Update on Coronavirus
Update on Coronavirus
I’d like to provide you another update on the ongoing efforts to address the impacts of Coronavirus, recent action by Congress and the Trump Administration, and what preventative steps you can take.
What is being done to limit the impact of Coronavirus?
Coronavirus Response in Congress
After Congress appropriated funds last week to address the medical aspect of this outbreak, the focus turned to economic impacts on workers and small businesses. This morning, a comprehensive bill passed the House with my support, and will provide assistance to workers, small businesses, extended unemployment benefits, and other necessary measures to confront this crisis. Here are some of the emergency measures, which we are implementing in a temporary fashion to mitigate the economic impact on Americans:
- Free Coronavirus testing, regardless of insurance coverage
- Targeted emergency and sick leave, including for those with Coronavirus and also parents home with children after school or daycare closures
- Emergency nutritional assistance for senior citizens, women, children, and low-income families
- Emergency Unemployment Insurance Stabilization, waiving the requirement to seek work for those with Coronavirus
- Increased federal Medicaid funds to allow states and localities greater ability to address urgent medical needs
- Strengthening of health care workplace standards to protect workers from transmission of the virus
- Increased access to telehealth options for Medicare beneficiaries
Last week, the House passed, and President Trump signed a bipartisan emergency supplemental package that includes approximately $8 billion in funds designed to aid states and the federal government in the fight against Coronavirus. These funds will be used to create testing kits, provide personal protective equipment, aid local and state health officials, and research efforts.
Action taken by Trump Administration
President Trump addressed the country multiple times this week, as well as declaring the pandemic as a National Emergency. Here are some of the benefits from President Trump's declaration:
- $42 billion is opened up to state and local communities to address their needs
- Federal student loan interest is temporarily waived
- Removes barriers to care
- Gives health officials streamlined decision making capability
- The Small Business Administration has the authority to give $7 billion in loans to qualifying small businesses
The President announced an economic assistance package to help support businesses and workers who have been harmed by this outbreak. This package instructs the Small Business Administration (SBA) to exercise available authority to provide loans to businesses affected by the Coronavirus. Those affected by the Coronavirus would receive tax deferments from the Department of Treasury, which would add more than $200 billion in liquidity to the economy.
President Trump and Vice President Pence held a meeting recently with leaders of insurance companies and industry associations in which many health insurance issuers announced they will be treating COVID-19 diagnostic tests as covered benefits and will be waiving cost-sharing that would otherwise apply to the tests.
Health and Human Services (HHS) has also assisted with the development of a rapid, one hour diagnostic test that may detect Coronavirus. This development will save valuable time and potentially help limit further exposure.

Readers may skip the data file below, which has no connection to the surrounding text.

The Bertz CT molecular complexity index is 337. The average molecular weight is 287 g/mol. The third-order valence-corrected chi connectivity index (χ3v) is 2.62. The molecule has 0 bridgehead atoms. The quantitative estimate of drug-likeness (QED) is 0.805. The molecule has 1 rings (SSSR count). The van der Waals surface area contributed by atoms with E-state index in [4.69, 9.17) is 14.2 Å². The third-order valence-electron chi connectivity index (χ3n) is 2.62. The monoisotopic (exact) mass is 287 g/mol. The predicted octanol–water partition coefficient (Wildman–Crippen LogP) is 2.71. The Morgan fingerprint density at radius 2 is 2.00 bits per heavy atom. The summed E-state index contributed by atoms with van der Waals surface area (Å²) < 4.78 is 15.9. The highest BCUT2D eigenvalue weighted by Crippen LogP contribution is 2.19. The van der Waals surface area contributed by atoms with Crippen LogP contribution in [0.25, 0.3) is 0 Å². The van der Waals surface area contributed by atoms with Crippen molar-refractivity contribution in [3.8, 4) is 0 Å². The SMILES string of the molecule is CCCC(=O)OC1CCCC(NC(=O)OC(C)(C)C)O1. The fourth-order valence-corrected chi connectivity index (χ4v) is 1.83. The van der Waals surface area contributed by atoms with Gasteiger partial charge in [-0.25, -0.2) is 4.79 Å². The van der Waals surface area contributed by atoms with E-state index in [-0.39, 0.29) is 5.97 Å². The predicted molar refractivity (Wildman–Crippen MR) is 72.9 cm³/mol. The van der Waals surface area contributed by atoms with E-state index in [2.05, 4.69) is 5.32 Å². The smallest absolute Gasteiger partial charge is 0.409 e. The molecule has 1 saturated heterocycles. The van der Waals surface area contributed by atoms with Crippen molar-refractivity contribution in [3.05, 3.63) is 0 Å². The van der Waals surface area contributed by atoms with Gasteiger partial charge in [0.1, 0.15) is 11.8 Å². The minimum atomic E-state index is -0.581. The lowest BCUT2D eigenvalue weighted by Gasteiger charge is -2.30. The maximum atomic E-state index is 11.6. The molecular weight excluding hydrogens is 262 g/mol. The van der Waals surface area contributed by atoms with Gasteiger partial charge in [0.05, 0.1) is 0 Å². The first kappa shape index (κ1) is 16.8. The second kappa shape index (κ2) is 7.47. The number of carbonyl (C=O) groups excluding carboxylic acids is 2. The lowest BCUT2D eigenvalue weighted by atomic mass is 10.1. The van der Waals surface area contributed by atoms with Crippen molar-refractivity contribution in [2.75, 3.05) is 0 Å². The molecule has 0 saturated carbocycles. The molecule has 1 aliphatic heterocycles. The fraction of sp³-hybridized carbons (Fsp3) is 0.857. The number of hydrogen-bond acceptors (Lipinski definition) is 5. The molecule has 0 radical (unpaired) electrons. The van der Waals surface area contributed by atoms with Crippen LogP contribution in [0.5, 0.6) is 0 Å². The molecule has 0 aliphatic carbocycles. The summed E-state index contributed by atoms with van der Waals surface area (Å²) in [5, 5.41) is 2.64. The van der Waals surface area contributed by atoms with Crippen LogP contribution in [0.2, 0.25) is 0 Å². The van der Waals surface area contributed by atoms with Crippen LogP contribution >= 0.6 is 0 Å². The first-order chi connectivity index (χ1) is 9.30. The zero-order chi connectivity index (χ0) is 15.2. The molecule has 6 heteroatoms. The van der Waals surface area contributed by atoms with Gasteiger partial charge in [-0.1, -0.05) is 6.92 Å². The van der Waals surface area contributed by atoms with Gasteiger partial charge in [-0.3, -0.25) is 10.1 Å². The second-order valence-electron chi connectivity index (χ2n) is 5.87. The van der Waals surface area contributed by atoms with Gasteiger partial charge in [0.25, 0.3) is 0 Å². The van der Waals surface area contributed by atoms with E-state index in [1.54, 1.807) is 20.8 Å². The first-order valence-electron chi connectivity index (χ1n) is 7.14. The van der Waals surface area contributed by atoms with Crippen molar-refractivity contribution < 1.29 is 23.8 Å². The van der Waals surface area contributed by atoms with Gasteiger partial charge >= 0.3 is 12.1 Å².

The Federal Communications Commission (FCC) has also taken important action by creating a pledge for broadband providers to not terminate service. With increased telehealth, remote learning, and telework, it is more important than ever that Americans have access to broadband and telephone connectivity and I commend Chairman Ajit Pai for his leadership on this matter.
Update on Michigan
This week, we had our first confirmed Coronavirus cases in Michigan. I have been in contact with Governor Whitmer’s office as cases have been identified, as well as medical professionals to ensure we are responsive to their real-time needs. Michigan has taken serious action to limit social contacting including closing schools.
I recognize the consequences of long-term school closures, including child care issues, and also meals provided through the school lunch program. While Michigan has applied for a waiver from USDA to get additional flexibility, I cosponsored bipartisan legislation to allow the lunch program to operate under flexible distribution models, which still limit the spread but allows alternative meal delivery to continue.
Thanks to public-private partnerships, testing breakthroughs have been taking place and availability of tests will sharply increase, with a projected 5 million tests by the end of the month.
The Michigan State Legislature also appropriated $25 million to assist the effort to limit the spread of the virus in our state.
If you are experiencing symptoms
- CALL your doctor – do not schedule an in-person visit
- Stay home. Limit contact with others and avoid public places
- Cover your coughs and sneezes
- Clean your hands frequently – wash with soap and warm water for 20 seconds, use hand sanitizer, and avoid touching your face
- IF you are displaying symptoms, wear a mask
- Michigan Department of Health and Human Services
- World Health Organization
- Johns Hopkins Coronavirus Tracker
- CDC E-newsletter
- CDC: What You Need to Know
- CDC: What to Do If You Are Sick
- State Department Travel Advisories
- Guidance for Students Participating in Study Abroad Programs
- Guidance for Higher Risk Populations
- Resources for State and Local Health Departments
- Resources for Healthcare Facilities